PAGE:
Disabling copy/paste likely won't stop many people that really want the data, but it may cause inconvenience to users that have a legitimate reason to copy/paste from the site.

Given that users will have to navigate page by page to get the data (I assume the complete dataset is fairly large), I'd be more concerned about people scraping your content than people manually copy-pasting. I highly recommend reading this great article outlining how to prevent scraping. In it, when talking about copy-paste, the author states:

Human copy - and - paste: People will copy and paste your content in order to use it elsewhere. Unfortunately, there's not much you can do about this.

Indeed, a simple google search shows that disabling copy-paste has many work arounds.

When talking to your client, I would try showing them how disabling copy/paste can be worked around, and talking to them about web scraping (and ways to prevent it) as it's the more likely avenue for acquiring the data.

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    +1 for addressing copy+paste block circumvention. If the data's valuable en mass, it'll be pulled en mass in a way that disabling copy+paste will be irrelevant. – Harris Aug 11 '17 at 18:20
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    Given the lack of context (e.g., we don't know what the site does, how users will be interacting with it, if copy and paste would make completing tasks easier, etc.), we can't say if blocking copy-paste is a big deal, but I can imagine it being inconvenient. His client seems to be concerned with protecting the data, and I was pointing out that disabling copy/paste won't really address the issue and that his client needs to be made aware of this. – Jonathan Aug 11 '17 at 19:34
  • I understand where you're coming form, and I really do appreciate the well-researched and supported information on copy/paste circumvention. I didn't think it addressed the basic question of "How much of an impact does blocking this functionality have on a website? Is it likely to turn off users from engaging, or is it a non-entity and I am putting too much value in this?" I did not see, however, the final question asked "If its a big deal, any recommendations on how to advise the client?" Your answer does a great job of that. I'll edit my comment above. Apologies! – denveruxer Aug 11 '17 at 20:08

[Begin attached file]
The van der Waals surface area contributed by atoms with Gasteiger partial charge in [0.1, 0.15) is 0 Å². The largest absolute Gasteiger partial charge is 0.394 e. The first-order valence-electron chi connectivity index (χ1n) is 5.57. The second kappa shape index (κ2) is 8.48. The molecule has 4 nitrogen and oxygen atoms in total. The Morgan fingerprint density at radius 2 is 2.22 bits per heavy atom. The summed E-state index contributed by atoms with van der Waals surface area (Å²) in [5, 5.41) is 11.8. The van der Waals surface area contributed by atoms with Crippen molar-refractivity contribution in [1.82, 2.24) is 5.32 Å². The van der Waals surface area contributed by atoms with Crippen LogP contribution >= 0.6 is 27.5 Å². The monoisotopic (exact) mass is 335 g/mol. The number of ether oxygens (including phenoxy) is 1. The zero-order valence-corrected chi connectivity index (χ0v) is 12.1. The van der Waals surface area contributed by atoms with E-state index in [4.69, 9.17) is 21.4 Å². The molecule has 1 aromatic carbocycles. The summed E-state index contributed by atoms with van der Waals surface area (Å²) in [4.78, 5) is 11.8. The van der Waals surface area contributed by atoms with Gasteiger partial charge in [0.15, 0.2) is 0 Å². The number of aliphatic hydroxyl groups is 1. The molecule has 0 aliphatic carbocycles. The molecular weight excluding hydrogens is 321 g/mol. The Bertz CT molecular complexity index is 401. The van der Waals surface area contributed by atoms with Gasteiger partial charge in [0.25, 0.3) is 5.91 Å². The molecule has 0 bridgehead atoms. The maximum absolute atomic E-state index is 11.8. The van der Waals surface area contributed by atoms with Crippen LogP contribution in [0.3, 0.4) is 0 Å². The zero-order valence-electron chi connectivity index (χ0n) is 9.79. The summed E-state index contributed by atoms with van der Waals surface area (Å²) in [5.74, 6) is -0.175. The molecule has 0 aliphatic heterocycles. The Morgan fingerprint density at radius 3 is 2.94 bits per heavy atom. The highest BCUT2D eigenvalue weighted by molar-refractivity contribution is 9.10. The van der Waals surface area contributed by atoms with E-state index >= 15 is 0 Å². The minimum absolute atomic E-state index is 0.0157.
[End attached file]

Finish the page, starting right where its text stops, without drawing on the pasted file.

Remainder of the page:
These commands are part of the bedrock of user experience. They are some of the very few commands that work across nearly all applications and contexts, and removing them is far more likely to have a negative impact on user experience and task abandonment.

In his article on generic commands (IE commands that stay consistent across multiple contexts), Jakob Nielsen has this to say about cut/copy/paste:

The cut-copy-paste triad offers the most famous example of generic commands. These 3 basic commands suffice to let users do everything from move text to edit movies. In fact, because they work across so many applications, I view them as " super-generic commands."

The first guidelines for generic commands are:

  • If at all applicable to your domain, your application should support the super-generic commands that people expect and know from other applications.
  • In particular, provide cut-copy-paste commands for moving stuff around.

As a security professional, I disagree that

It's not to do with security

You are trying to prevent sensitive information from leaving its intended context (the web browser). By definition, this is an information security issue and should be treated as such.

Putting on my security hat, let's frame this as a security problem.

Asset to protect: content of the web pages.

Threat model: user extracting the data from the browser, perhaps to a file on disk.

Mitigation: disable copy&paste.

But does that really mitigate the threat? The usual rule-of-thumb for this is that if a user has read access in one context, then they copy the information into a different context - almost regardless of what type of read access or what type of context. For example, if they can load the web page, then they can write a script to fetch all pages and dump them to a file.

In practice the game of restricting the copy of information is a spectrum, from weakest security model to strongest:

  • Free to make digital copies.
  • Digital copies are possible, but tricky to do.
  • Digital copies restricted (usually because it's a non-internet closed network), but cell phone photos can be taken of the screen.
  • Cell phones are not permitted in the building, but pencil&paper copies can be made.
  • Paper is not permitted to leave the building, employees are searched on their way out. You better have a good memory.